I wouldn't say a lot of good things about Insights, but that's primarily because, with so many test cases, it is incredibly slow for us. We generally don't use it because of that. It would be nice. It has good features, but as soon as we started using qTest, Insights became unusable. I do know that they're planning on replacing it next month. It's the one bad side of the application and they're replacing it, so at least they're listening to their customers. They know when they've got a problem, so that's a good thing. In addition, within Insights, the report creation could be more versatile and intuitive. Generally, the reporting tools could be made more streamlined and easier to access by people outside of the organization. If I have one complaint about qTest, it's its reporting. Again, that is something that's being replaced here soon, so it'll be an invalid point within a month. It has already been fixed in the on-premises version. The hosted version has yet to have the replacement. I don't know what the replacement's going to be like. I haven't used it so I can't really judge it.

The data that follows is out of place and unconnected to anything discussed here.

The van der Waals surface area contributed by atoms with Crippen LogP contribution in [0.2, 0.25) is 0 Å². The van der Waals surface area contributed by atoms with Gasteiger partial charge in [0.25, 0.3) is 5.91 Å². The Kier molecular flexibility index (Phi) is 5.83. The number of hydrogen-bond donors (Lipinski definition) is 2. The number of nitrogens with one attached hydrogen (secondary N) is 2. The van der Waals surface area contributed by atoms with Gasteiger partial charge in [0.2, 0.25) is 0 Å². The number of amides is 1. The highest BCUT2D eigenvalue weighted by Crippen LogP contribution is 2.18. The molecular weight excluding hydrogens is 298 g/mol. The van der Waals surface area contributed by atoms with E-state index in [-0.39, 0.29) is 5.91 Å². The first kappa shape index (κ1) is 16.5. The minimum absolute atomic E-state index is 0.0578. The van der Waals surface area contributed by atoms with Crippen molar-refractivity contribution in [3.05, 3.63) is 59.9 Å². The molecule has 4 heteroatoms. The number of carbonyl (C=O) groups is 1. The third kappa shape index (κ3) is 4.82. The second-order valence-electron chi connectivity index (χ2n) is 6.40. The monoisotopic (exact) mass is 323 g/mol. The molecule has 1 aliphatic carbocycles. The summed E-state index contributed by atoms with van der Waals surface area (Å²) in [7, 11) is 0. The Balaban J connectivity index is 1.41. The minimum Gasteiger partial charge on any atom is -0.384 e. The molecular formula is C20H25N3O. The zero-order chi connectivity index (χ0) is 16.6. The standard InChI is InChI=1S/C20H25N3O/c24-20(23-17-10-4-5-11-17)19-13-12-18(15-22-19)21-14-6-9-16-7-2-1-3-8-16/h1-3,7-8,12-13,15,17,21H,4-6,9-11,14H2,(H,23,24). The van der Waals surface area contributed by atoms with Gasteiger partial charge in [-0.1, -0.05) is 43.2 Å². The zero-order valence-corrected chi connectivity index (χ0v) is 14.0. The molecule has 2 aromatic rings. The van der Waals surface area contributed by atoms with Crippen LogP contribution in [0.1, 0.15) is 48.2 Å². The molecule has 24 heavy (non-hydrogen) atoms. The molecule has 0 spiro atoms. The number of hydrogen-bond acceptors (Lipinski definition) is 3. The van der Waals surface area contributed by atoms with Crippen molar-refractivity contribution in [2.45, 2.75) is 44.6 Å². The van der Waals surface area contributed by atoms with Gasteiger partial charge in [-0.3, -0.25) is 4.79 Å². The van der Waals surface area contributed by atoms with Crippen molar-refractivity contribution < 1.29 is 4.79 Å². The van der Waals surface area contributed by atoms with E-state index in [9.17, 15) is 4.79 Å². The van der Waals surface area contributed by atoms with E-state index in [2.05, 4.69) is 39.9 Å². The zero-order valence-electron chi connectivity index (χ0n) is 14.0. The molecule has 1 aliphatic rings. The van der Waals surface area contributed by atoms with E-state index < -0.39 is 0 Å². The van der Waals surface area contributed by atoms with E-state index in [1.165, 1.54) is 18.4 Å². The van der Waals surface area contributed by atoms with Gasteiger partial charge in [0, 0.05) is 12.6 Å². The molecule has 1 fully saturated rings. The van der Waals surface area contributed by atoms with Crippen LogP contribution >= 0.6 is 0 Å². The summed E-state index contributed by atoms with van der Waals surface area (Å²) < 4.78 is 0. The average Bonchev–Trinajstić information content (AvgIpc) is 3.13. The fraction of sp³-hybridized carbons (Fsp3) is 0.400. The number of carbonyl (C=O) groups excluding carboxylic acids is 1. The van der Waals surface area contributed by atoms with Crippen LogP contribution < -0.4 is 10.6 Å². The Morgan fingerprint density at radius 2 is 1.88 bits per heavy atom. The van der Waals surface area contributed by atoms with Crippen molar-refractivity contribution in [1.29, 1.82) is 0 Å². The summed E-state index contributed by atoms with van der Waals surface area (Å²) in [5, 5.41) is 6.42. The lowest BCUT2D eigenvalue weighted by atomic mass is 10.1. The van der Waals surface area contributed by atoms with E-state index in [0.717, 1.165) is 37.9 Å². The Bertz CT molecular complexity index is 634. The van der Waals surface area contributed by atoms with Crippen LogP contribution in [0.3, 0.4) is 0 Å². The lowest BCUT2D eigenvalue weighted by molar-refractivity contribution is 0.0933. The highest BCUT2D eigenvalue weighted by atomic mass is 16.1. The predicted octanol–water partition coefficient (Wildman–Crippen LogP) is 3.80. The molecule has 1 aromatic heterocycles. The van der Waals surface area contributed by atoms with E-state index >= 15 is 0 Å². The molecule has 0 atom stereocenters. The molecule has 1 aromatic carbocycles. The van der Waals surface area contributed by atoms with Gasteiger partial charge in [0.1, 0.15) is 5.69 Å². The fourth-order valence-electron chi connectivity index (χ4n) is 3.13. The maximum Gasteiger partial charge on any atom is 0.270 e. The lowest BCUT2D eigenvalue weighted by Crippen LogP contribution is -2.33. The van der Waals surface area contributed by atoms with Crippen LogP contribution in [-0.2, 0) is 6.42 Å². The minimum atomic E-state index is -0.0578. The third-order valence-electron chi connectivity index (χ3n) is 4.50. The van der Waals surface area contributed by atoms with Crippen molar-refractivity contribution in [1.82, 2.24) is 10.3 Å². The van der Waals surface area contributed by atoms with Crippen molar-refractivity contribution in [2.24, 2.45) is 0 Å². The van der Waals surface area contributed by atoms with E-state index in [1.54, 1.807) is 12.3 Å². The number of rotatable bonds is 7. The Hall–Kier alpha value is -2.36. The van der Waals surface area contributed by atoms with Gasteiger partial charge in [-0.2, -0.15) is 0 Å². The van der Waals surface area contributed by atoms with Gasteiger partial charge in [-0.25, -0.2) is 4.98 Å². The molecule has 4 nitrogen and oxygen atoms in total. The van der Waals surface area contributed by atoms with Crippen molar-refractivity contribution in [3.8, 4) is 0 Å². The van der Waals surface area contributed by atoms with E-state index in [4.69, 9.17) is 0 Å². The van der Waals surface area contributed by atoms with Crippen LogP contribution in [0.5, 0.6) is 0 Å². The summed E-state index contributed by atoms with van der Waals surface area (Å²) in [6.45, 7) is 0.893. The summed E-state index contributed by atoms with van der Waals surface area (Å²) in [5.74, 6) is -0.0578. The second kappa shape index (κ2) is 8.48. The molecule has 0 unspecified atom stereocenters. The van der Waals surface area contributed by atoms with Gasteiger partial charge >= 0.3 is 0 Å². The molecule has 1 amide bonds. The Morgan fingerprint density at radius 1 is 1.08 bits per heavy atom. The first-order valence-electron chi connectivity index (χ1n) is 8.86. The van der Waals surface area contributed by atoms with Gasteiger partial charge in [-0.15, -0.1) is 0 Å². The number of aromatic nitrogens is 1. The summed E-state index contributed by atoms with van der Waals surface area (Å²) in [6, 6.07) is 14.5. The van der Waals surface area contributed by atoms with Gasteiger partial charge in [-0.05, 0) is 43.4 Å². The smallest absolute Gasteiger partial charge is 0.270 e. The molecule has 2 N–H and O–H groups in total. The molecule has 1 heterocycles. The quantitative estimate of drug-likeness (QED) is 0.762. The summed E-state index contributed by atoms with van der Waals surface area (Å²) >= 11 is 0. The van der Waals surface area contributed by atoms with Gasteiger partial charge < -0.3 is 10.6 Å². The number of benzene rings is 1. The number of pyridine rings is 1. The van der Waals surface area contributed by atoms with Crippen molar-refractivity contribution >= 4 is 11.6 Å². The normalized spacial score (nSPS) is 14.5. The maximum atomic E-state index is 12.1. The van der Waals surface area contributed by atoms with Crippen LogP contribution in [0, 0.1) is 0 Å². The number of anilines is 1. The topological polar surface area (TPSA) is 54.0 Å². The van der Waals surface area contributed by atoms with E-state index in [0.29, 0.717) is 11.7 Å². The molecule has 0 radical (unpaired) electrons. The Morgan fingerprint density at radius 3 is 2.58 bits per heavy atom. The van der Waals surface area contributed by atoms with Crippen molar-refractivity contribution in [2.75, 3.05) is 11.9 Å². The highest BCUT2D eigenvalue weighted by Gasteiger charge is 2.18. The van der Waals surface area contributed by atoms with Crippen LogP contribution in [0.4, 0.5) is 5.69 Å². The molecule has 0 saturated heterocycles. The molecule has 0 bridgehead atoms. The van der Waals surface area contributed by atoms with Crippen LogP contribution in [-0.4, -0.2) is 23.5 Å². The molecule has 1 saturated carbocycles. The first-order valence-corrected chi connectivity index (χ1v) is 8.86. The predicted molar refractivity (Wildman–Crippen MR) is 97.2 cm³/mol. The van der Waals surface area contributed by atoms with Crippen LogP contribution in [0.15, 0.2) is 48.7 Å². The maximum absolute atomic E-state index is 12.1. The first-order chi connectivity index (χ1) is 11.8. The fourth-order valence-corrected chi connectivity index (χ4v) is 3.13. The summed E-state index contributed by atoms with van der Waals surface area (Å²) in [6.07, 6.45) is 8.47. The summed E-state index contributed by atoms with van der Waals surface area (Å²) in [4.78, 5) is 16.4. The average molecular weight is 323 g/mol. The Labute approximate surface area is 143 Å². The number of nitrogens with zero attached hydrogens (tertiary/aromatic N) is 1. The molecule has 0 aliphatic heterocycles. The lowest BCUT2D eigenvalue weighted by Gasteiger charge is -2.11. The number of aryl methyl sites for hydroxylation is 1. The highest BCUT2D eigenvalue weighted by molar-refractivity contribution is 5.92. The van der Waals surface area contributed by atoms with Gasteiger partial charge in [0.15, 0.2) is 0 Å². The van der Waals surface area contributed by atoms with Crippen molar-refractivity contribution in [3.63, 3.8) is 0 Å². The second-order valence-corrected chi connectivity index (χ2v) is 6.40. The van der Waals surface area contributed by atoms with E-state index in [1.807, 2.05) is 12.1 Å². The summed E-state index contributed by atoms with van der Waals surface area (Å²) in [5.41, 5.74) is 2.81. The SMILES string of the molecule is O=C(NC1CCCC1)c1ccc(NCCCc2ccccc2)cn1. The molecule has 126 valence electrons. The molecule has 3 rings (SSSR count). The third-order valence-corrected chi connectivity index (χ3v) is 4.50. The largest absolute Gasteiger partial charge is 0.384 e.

The Insights reporting engine has a good test-metrics tracking dashboard. The overall intent is good, compared to other test tracking or test management tools. But the execution is a little bit limited. The overall solution is good, but the results are not consistent. The basic premise and functionality work fine. When you try to extend the use of it a little bit more, it struggles. It is a little clunky with some of the advanced metrics. Some of the colorings are a little unique. They are currently working on a new flavor for Insights. We do have dashboards and links set up that our executive level access. Overall, the numbers are accurate, based on what we're putting into it, but where we lose integrity or where we lose the overall perception of things, is when the colors start changing or when red is used to mean good. That's when executives lose respect for it. We've used it as a dashboard during key deployments. And then, as press is being made and the reports are being updated, colors start to change and that distracts from the overall intent of the reporting progress. We chose to leverage Insights so that we didn't have to manually create charts via either a Google Sheet or Excel since we don't have the resources, time, or bandwidth to do that. That is what excited about Insights. But then, it just didn't meet our expectations. We have voiced our concerns to Tricentis and they definitely have empathy. We talk about it and they keep us updated. With an acquisition they're going to leverage their analytics tool. We are excited about that, once it launches. We have also discussed with our account manager a couple of possible enhancements here and there, but nothing that's critical or major. One example is when you're trying to link test cases to requirements, a lot of time there is duplication between the two. Sometimes you want to tie in some of the same test cases to the same requirements. An enhancement would be a quick way to copy that over directly without having to manually link every single one again. We have some instances where a large chunk of test cases are tied, re-used, and similar. When you get upwards of 15 or 20, to limit some of the tediousness of doing them all manually, if you could take a copy of the links from one and switch them over to another, that would be helpful. It's not of major concern. It would just be nice as a quick way to do it. Another example is that with the charts — and again, great intention — you can put in a date range and apply it. Then you get to another screen and come back. After updating several charts, the date range is gone again. You have to go back in and it's sometimes two to three times before that date range is saved.